The virus scare has become an opportunity for some people to advance their populist and socialist agenda like calling for free electricity and free water for poor households that already receive 4Ps cash transfer plus additional cash under the social amelioration program (SAP). Some also receive cash and goods from private individuals, companies and charities.
This month, I read six stories in BusinessWorld related to electricity pricing alone:
• ERC orders lower revenue for NGCP, effectively cutting transmission charges (April 7),
• NEA backs appeal to “indefinitely” extend power coops’ payments (April 8),
• Rural power consumers’ bills waived for March, April (April 16),
• Households to pay deferred power bills in installments starting mid-May (April 17),
• Relaxed power supply contracts “disastrous” to plant operations (April 17),
• DoE asks LGUs to provide grace period on energy firms’ tax payments (April 21).
From the perspective of consumers, report numbers 1, 4, and 6 are good news. Any government mandatory price reduction should come from the government itself, like taxes and fees. Deferred payment means payment should still be made at a later specified date, no freebies.
Report numbers 2, 3, and 5 are bad and anti-consumer. Indefinite deferred payment by electric coops (ECs) means indefinite non-revenue by power generation companies (gencos) and NGCP (National Grid Corporation of the Philippines). Free electricity even for one month is wrong. Energy inputs like oil, gas, and coal are not free. There are even big excise taxes and government royalties on them.
I checked the various charges that lifeline consumers (those consuming 50 kwh a month or lower) pay. Current rates are actually lower than in the past three years and these are nominal prices. If deflated to real prices, the April 2020 billing costs would become even lower (see Table 1).
So the calls by populist and even socialist individuals to have “free electricity, free water” for poor households are misplaced.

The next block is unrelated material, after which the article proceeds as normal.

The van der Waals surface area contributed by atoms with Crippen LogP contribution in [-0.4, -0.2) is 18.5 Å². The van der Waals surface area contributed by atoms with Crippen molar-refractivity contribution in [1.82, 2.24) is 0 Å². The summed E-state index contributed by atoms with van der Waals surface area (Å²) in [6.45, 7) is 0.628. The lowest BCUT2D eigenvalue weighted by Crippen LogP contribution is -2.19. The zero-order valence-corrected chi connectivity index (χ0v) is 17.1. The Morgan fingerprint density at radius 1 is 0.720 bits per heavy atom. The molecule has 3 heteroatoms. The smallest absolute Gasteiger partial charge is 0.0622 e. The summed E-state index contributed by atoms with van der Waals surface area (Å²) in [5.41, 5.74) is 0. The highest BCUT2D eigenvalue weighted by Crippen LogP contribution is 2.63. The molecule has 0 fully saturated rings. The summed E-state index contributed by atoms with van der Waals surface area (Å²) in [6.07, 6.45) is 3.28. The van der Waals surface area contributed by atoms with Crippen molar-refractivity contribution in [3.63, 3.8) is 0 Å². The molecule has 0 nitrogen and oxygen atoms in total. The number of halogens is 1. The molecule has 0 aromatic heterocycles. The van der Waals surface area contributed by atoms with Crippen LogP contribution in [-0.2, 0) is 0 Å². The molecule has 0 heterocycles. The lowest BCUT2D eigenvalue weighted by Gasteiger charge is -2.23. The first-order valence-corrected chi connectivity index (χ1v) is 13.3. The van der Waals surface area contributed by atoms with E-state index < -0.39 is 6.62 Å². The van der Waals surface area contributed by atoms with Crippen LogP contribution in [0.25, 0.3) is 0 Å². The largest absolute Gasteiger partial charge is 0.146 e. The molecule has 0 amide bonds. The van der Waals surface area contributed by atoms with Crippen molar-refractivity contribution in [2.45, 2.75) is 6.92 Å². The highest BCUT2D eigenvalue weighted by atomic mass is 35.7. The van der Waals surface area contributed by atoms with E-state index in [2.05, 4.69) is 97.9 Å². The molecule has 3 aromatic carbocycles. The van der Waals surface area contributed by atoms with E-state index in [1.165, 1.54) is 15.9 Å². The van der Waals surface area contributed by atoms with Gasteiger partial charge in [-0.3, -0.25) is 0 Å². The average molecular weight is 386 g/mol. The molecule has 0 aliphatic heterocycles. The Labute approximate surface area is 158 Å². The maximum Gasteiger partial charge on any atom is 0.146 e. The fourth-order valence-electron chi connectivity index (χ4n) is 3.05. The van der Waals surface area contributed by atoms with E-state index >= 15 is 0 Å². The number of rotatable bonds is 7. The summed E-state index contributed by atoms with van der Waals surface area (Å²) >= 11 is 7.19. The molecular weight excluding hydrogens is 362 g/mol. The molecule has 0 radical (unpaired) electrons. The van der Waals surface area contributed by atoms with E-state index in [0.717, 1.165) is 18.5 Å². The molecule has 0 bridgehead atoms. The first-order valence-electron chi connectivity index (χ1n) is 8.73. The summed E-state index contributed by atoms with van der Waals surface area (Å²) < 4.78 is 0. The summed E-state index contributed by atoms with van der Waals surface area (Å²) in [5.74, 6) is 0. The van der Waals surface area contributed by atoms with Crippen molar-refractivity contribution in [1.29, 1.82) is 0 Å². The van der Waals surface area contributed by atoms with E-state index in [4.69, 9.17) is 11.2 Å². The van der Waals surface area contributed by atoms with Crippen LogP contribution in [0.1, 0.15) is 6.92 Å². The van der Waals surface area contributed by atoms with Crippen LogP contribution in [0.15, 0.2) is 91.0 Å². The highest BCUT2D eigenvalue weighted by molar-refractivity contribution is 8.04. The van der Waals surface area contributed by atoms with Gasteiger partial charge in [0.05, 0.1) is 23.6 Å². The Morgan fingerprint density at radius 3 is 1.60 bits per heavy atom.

See these pronouncements, taken from different news sources:
Vic Dimagina and Laban Konsyumer Inc. (LKI) proposed that bills in electricity, water and telephone be waived for beneficiaries of government SAP (April 13).
House Deputy Minority leader Bayan Muna (BM) Partylist Carlos Isagani Zarate: “Meralco is crucifying the consumers with another power rate hike during this time of crisis caused by COVID-19” (April 15)
BM Chairman Colmenares: “Meralco… the least it can do together with other gencos is to waive at least the electricity bills also of their lifeline consumers and defer the payment of electric bills for at least two months for the others. Another option is to deduct at least P500 from the electricity bills of all customers for two months.” (April 15)
Cabinet Secretary Karlo Nograles: lifeline consumers of ECs nationwide, aside from one month grace period, electricity consumption is free for March to April billing period. (April 15).
The “freebies populism” of government leaders like Nograles, BM, and LKI is misguided. Energy inputs like oil, gas, and coal are not free. Personnel at those power plants, transmission and distribution entities are not working for free. Besides, poor households consuming below 50 kwh a month are already given money by the government.
The real “expensive electricity” is no electricity — blackouts, with people having to use candles or gensets. Not P7.83/kwh which even includes various government taxes (corporate income, personal income, excise, royalties, LGUs, etc.).
While BM is a nationalist-socialist organization, LKI is a confused or inconsistent consumer organization.
Laban Konsyumer Inc. going against businesses is wrong as these businesses also depend on other businesses, entrepreneurs, and workers. A real consumer advocacy is against heavy government regulations and taxation which distort business rewards and punishment.
The extended community quarantine in Luzon has drastically reduced electricity demand, which helped pull down electricity prices for March 2020 vs March 2019 — consumers already benefit from this (see Table 2).
Consumers have specific “vested interests” — more choices, more options in various products and services at competing prices and qualities, design, and brand. Consumers also have a choice whether to consume 50 or 100 or 300 kwh of electricity in a month. Mandatory freebies or price control remove the incentive to produce more and consumers are left with no or little choices.
Bienvenido S. Oplas, Jr. is the president of Minimal Government Thinkers.